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Subject: A Great Game When You Have 2 Hours Tikal rss

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James Fehr
Canada
Edmonton
Alberta
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I brought out Tikal to play the other day with my wife Heather and brother Timothy. I had played a couple of times with my children, and several times on spielbyweb, but never actually face-to-face with other adults. I was curious to see how it would play out, having heard lots of complaints about downtime. In fact, whenever I hear this game mentioned, it always seems to be in the context of talking about games that have extreme analysis paralysis issues.

I had previously been impressed with how well this game works with children. I've played with my kids (between the ages of 5 and 8), and although they certainly didn't fully understand the strategy, they loved racing to accumulate treasures as soon as a tile with treasures was laid down. If you want a real kid-friendly game, you can always ignore the temples altogether. However, my 8 year old daughter actually gave me a run for my money the last time we played, as she started to pick up on the importance of guarding temples. I certainly had no trouble with analysis paralysis playing with them. About the only complaint I might have in playing this with children is the game's length - just a tad longer than your average 5 year old can probably concentrate.

Back to the game with adults. My wife is not really a gamer, but my brother is. The game took about 2 hours to play, and I think everyone enjoyed it - although 2 hours is a little long for Heather's tastes. Here are some reasons why a non-gamer might like this game:

Pros:
- It's a very pretty game. The artwork is very detailed (down to tire treads imprinted on the dirt beside the base camp) and lush.
- The idea of exploring a jungle is usually pretty appealing. People that like Carcassonne have a good chance of wanting to try this.
- The rules are relatively simple. In fact, for a game with this amount of strategic depth, I think it has some of the simplest rules out there.
- It doesn't take any longer to play with 4 people than 3.

Cons:
- It can easily take a couple of hours to play.
- With people that have to make just the right move every turn, downtime can be an issue.
- A newbie doesn't have much chance of beating experienced players (I see this as a pro, but many newbies won't).

Heather and I started off competing for a temple we quickly made valuable on one side of the board. This played into Timothy’s hand of course, who we left alone a bit too much throughout the course of the game. I’ve found this to happen with online 3 player games as well – it’s easy for two people to start fighting over some territory and then spend a significant portion of the game loading their pieces onto it, playing chicken over who will give up and leave first – while all the time the third person is relatively unhindered.

This game was rather strange in that Heather ended up being the one to pick up all three volcano tiles, which I think worked out to her advantage. Timothy was able to accumulate about twice the amount of treasure that Heather and I did, which I normally think of as a weakness, because it's often to the detriment of claiming temples. In this case, it put him in very good stead, especially considering he was lucky enough to grab a set or two as he went.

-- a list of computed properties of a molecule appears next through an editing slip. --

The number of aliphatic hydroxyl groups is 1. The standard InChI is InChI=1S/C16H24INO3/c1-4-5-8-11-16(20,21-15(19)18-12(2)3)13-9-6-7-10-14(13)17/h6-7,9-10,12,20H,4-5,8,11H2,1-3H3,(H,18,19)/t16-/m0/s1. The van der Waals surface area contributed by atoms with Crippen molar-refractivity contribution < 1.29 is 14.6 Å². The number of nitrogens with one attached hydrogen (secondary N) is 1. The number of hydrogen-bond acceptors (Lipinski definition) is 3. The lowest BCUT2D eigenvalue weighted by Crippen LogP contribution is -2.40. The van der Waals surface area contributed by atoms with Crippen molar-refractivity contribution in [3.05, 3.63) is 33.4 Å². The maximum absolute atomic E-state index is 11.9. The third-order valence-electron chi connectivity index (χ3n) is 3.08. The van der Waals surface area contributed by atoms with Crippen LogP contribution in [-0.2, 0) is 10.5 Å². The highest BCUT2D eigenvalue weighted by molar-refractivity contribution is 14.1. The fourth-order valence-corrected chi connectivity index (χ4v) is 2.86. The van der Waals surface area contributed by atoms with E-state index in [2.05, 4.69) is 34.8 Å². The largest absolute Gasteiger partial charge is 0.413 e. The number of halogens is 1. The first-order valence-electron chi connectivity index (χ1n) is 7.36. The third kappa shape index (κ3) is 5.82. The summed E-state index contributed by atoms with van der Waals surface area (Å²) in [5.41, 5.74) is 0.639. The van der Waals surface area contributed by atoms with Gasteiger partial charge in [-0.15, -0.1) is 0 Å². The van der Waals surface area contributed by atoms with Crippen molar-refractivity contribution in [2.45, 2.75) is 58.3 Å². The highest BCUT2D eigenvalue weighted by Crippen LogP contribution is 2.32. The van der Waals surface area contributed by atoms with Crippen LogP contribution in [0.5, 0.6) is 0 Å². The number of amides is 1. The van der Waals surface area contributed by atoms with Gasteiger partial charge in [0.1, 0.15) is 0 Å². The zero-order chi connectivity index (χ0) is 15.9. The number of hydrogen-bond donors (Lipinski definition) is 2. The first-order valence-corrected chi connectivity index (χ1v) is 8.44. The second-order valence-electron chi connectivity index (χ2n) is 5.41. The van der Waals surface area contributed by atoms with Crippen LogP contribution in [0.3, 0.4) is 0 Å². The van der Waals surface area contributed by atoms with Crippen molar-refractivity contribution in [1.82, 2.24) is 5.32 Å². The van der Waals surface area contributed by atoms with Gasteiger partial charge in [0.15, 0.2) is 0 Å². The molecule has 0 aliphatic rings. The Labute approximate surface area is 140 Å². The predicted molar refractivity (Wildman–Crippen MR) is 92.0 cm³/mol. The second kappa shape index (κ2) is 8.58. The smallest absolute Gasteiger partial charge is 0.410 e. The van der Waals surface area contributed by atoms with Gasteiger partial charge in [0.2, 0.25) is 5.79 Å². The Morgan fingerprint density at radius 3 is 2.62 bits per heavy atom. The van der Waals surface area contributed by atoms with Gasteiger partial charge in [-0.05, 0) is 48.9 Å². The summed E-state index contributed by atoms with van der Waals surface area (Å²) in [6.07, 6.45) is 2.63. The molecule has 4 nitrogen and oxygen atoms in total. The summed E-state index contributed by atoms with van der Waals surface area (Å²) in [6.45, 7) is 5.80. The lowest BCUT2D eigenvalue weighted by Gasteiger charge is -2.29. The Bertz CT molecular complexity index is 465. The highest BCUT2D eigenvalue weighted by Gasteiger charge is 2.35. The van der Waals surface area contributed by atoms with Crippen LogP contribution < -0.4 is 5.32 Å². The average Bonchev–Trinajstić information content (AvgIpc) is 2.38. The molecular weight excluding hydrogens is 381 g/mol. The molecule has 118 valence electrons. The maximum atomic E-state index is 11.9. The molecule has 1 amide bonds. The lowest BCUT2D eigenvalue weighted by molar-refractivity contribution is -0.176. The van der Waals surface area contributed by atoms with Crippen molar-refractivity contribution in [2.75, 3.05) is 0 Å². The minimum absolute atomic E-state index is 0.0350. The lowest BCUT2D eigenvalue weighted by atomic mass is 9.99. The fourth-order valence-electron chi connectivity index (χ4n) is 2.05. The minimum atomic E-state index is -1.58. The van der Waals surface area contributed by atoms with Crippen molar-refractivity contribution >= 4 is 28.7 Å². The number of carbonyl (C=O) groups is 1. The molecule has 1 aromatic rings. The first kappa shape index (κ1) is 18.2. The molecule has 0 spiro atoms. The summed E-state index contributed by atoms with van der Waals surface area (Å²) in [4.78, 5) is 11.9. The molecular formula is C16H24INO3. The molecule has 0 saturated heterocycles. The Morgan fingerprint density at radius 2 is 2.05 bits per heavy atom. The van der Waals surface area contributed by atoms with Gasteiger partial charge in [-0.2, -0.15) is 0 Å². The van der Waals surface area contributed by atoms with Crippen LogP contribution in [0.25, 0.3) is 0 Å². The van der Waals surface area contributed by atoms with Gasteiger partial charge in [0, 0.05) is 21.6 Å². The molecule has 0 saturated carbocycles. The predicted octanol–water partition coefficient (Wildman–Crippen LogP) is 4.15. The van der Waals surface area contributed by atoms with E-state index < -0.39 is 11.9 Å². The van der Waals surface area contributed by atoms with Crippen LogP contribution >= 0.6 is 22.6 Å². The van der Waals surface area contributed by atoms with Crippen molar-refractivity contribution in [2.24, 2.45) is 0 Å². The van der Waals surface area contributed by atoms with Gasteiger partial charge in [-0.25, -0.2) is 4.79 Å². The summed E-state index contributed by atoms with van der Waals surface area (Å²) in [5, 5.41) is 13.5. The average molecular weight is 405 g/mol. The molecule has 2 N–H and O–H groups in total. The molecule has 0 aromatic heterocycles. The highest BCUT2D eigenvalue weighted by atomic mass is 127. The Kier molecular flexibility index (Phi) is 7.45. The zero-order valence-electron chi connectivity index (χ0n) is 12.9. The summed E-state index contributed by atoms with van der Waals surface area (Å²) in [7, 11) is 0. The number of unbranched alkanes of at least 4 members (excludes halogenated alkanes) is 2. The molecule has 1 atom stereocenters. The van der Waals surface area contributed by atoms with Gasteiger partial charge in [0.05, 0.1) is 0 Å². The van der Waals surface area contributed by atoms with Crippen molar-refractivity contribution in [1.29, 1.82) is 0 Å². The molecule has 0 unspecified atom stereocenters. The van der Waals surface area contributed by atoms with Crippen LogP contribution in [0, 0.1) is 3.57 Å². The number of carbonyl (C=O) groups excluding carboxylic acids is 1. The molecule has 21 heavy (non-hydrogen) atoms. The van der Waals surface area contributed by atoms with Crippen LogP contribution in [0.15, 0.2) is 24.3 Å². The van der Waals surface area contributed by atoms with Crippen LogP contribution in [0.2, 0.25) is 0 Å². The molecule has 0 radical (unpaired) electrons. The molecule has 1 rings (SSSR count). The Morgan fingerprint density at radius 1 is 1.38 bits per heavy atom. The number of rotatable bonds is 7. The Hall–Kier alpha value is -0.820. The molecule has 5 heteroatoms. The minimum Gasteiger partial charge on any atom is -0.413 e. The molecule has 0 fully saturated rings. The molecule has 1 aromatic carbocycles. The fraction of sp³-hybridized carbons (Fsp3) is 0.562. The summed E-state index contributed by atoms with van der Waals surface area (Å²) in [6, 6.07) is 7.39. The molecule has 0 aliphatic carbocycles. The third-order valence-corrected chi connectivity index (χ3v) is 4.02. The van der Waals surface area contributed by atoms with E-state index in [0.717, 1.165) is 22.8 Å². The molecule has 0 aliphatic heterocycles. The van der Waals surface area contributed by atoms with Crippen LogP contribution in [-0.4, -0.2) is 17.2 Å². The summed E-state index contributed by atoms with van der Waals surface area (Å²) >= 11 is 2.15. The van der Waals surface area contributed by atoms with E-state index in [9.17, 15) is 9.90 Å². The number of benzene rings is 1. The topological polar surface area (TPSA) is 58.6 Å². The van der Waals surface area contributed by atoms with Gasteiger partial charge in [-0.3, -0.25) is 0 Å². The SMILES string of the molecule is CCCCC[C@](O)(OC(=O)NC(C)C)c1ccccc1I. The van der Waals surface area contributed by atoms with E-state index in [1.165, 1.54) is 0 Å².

We were all about neck and neck until about 2/3 of the way through the game, when Heather and I failed to see a choice spot of real estate with easy access to four temples all around it. I think it was a treasure tile that had just been cleared. Once Timothy had placed a camp on it, we knew the game was basically over.

It felt like the game went along at a pretty good pace. I think that for most of the game, downtime is not too much of an issue, contrary to public opinion, at least when playing with average players. There are a lot of choices, but if you make a few longer term plans and you’re not blocked at every turn, it doesn’t have to take long to simply follow through with them. The last scoring round can drag if it’s a close game – in our game, Timothy was far enough ahead that he didn’t have to worry about squeezing out every point he could, and so it didn’t take us long to finish it. In the end, Timothy won with 136 points, I was not too far behind with 127, and Heather had 97.

 
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Wade Broadhead
United States
Pueblo
Colorado
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I LOVE this game ahving played it twice. Both times we clipped along even with new players. I think we finished in an hour twenty ish. People have to stay alert and prepare their turn options ahead of time, and just suck it up and make choices. The optimal maximizers can probably slow the game down a ton. Either way the game is a real gem to "discover" recently.
 
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Timotheus
Canada
Vancouver
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That was a good game... lol
 
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